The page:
Manjusri (Skt.): Manjusri Bodhisattva, the wisest of all Bodhisattvas.

Nirvana (Skt.): Ultimate goal of Buddhist endeavor. The permanent cessation of all suffering. Release from the limitations of existence. A state of being forever free from all delusions and Samsaric suffering. Realization of ultimate tranquility and bliss.

Non-Birth: Nirvana. No longer either coming into being or ceasing to be.

Pratyeka-buddha (Skt.): "Solitary awakened one". One who lives in a time when there is no Buddha and has attained enlightenment through insight into the twelve links of conditioned causation. In the levels of sainthood, they are placed between the Arhats, and the Buddhas who have attained complete enlightenment.

Sages: The word "sage" refers only to Buddhas and Arhats, ones who have attained enlightenment and are no longer subject to death and rebirth. Sages always keep their mind unmoved, empty and still.

Sakyamuni Buddha (Skt.): The historical founder of Buddhism, the Awakened One, who has attained perfect enlightenment. The name applies particularly to Siddhartha Gautama.

Samantabhadra (Bodhisattva) (Skt.): Also called Universal Worthy. A major Bodhisattva who personifies the transcendental practices and vows of the Buddhas. There are four great Boddhisattvas: Manjusri Boddhisattva, foremost in wisdom; Avalokitesvara, foremost in great compassion; Mahasthamaprapta, foremost in courage, will, and determination an important Bodhisattva of Mahayana Buddhism who brings to humanity the knowledge of the necessity of liberation; and Samantabhadra (Universal Worthy) Bodhisattva, foremost in practice.

Sangha (SkL): The community of ordained Buddhist monks and nuns. Sometimes referring to the community of ordained and lay practitioners as a whole.

Sariputra (SkL): One of the ten remarkable disciples of Sakyamuni Buddha. He was the foremost in wisdom among the Sakyamuni Buddha's Arhat disciples.

Self-Refuges: Taking refuge in the "three precious ones", which are the Buddha, Dharma, and Sangha within ourselves. We take Self-refuge in Buddha by searching for him in our own Buddha nature. We take refuge in Dharma, because we want our heart to awaken in order to develop our compassion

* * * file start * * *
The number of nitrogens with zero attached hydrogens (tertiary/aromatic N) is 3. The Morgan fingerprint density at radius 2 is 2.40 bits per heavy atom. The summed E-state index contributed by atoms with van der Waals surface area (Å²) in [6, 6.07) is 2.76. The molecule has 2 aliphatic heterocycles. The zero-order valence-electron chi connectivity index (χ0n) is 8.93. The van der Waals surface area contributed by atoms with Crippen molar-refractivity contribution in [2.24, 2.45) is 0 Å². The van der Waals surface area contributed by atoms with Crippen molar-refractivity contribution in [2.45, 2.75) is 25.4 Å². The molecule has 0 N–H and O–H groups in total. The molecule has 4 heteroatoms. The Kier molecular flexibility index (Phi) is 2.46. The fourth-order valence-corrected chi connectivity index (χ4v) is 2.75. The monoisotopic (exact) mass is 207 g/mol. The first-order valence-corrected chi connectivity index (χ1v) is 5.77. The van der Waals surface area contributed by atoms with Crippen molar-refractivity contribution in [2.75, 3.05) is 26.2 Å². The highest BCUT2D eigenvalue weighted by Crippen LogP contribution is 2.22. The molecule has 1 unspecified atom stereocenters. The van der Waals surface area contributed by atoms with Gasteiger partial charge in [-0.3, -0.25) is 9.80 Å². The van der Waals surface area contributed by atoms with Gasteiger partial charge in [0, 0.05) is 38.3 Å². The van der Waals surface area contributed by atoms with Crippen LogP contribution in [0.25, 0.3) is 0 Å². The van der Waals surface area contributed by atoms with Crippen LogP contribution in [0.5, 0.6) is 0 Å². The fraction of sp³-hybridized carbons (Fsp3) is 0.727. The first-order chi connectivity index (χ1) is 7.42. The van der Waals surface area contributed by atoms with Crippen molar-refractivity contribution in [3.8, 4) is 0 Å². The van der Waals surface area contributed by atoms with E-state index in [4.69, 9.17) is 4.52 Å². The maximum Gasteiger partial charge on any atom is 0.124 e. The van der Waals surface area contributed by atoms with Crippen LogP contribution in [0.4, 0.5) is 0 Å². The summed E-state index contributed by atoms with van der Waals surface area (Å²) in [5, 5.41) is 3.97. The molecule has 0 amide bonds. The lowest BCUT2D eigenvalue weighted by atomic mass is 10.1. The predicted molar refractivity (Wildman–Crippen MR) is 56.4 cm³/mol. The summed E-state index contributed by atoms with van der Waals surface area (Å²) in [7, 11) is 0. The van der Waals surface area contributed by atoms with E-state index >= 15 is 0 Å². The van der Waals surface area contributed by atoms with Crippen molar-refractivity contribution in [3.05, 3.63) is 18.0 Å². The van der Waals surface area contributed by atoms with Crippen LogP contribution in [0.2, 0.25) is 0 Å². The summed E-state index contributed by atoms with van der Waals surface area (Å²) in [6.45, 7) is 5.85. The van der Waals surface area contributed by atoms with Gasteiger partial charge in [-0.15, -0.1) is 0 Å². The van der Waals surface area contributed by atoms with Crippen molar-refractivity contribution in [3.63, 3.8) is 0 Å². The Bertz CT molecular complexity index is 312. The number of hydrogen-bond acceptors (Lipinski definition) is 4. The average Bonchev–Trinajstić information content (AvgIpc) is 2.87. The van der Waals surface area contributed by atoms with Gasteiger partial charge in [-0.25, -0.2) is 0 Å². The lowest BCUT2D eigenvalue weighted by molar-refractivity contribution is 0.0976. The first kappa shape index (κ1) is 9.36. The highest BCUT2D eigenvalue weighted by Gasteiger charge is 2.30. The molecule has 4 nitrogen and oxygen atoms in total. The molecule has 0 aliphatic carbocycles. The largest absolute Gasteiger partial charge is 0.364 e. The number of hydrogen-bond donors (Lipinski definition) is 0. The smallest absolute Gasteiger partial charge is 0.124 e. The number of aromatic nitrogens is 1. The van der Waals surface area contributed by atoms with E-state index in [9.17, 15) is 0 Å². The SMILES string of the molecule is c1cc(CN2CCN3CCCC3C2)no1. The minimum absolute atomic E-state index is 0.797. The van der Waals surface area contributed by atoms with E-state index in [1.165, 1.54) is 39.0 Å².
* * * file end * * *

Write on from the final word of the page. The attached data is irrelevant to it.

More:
toward other sentient beings. Finally, we take refuge [Xs] in Sangha because we wish to live together with all beings in harmony and peace.

Sravakas (Skt.): Those who listen to the Buddhas and follow their teachings, and eventually become Arhats.

Suchness: The absolute, the True Nature of all things. Being immutable, immovable, and beyond all concepts and distinctions. Suchness is equivalent to Buddha Nature or Dharma Body.

Supremely Enlightened Mind: see Bodhicitta.

Tathagata (Skt.): One of the ten titles of the Buddha which he himself used when speaking of himself or other Buddhas. Usually translated as "Thus-Come One".

The Great Way: The path of enlightenment, the universal principle of One Mind, Buddha Nature, and the particular path of practice that brings one more and more into harmony with the One Mind.

Three Jewels: The fundamental constituents of Buddhism: the Buddha, the Dharma, and the Sangha, also known as the Triple Gems.

Three periods of time: The past, the present, and the future. An expression used abstractly to mean "all time" or "for all time".

Three Realms or Triple Realm: The Realms where unenlightened beings reside.
  1. The world of desire: Sentient beings in this world are ruled by various desires. This world is comprised of six different paths, including the celestial, human, asura, animal, hungry ghost, and hell-dwellers.
  2. The world of form: Its beings have material form, but they are free from desires. This world consists of the four meditation heavens, which are further subdivided into 18 heavens.
  3. The world of formlessness: Living beings in this world are without form or shape, yet they still have consciousness and attachment to that consciousness. They are free from desire. The heavens in the world of form and the world of formlessness are classified according to the depth of meditation attained in their former lives by the celestial beings who dwell there.

True Dharma Realm: See Dharma Realm.

Vipashyin (Skt.): The Buddha of an earlier world age. The first of the seven Buddhas of antiquity.

"Gate Gate Paragate Parasamgate Bodhi Svaha."
  • Gate: Go.
  • Gate Gate: Go, go.
  • Paragate: Go all the way to the other shore.
  • Parasamgate: The word "sam" means everyone. Go, everyone, to the other shore.
  • Bodhi: The light inside, enlightenment, or awakening
  • Svaha: A cry Of joy or excitement.

"Go, everyone, go, go beyond, go all the way to the shore of enlightenment! Svaha. "